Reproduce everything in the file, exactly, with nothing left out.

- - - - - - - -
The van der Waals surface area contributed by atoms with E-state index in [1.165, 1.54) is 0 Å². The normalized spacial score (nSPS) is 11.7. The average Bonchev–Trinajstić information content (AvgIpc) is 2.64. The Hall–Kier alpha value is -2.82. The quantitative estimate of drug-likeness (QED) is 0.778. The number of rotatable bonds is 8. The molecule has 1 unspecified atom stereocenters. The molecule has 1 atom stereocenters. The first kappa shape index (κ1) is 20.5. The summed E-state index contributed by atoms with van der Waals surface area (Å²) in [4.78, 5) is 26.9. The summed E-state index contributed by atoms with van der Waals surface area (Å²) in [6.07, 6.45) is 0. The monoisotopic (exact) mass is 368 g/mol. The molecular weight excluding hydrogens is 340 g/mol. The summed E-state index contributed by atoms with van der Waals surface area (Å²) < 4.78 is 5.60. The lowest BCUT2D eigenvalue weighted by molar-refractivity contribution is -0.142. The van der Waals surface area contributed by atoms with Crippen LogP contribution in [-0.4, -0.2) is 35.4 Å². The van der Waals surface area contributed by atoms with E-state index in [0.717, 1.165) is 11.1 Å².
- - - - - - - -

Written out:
The van der Waals surface area contributed by atoms with E-state index in [1.165, 1.54) is 0 Å². The normalized spacial score (nSPS) is 11.7. The average Bonchev–Trinajstić information content (AvgIpc) is 2.64. The Hall–Kier alpha value is -2.82. The quantitative estimate of drug-likeness (QED) is 0.778. The number of rotatable bonds is 8. The molecule has 1 unspecified atom stereocenters. The molecule has 1 atom stereocenters. The first kappa shape index (κ1) is 20.5. The summed E-state index contributed by atoms with van der Waals surface area (Å²) in [4.78, 5) is 26.9. The summed E-state index contributed by atoms with van der Waals surface area (Å²) in [6.07, 6.45) is 0. The monoisotopic (exact) mass is 368 g/mol. The molecular weight excluding hydrogens is 340 g/mol. The summed E-state index contributed by atoms with van der Waals surface area (Å²) < 4.78 is 5.60. The lowest BCUT2D eigenvalue weighted by molar-refractivity contribution is -0.142. The van der Waals surface area contributed by atoms with Crippen LogP contribution in [-0.4, -0.2) is 35.4 Å². The van der Waals surface area contributed by atoms with E-state index in [0.717, 1.165) is 11.1 Å².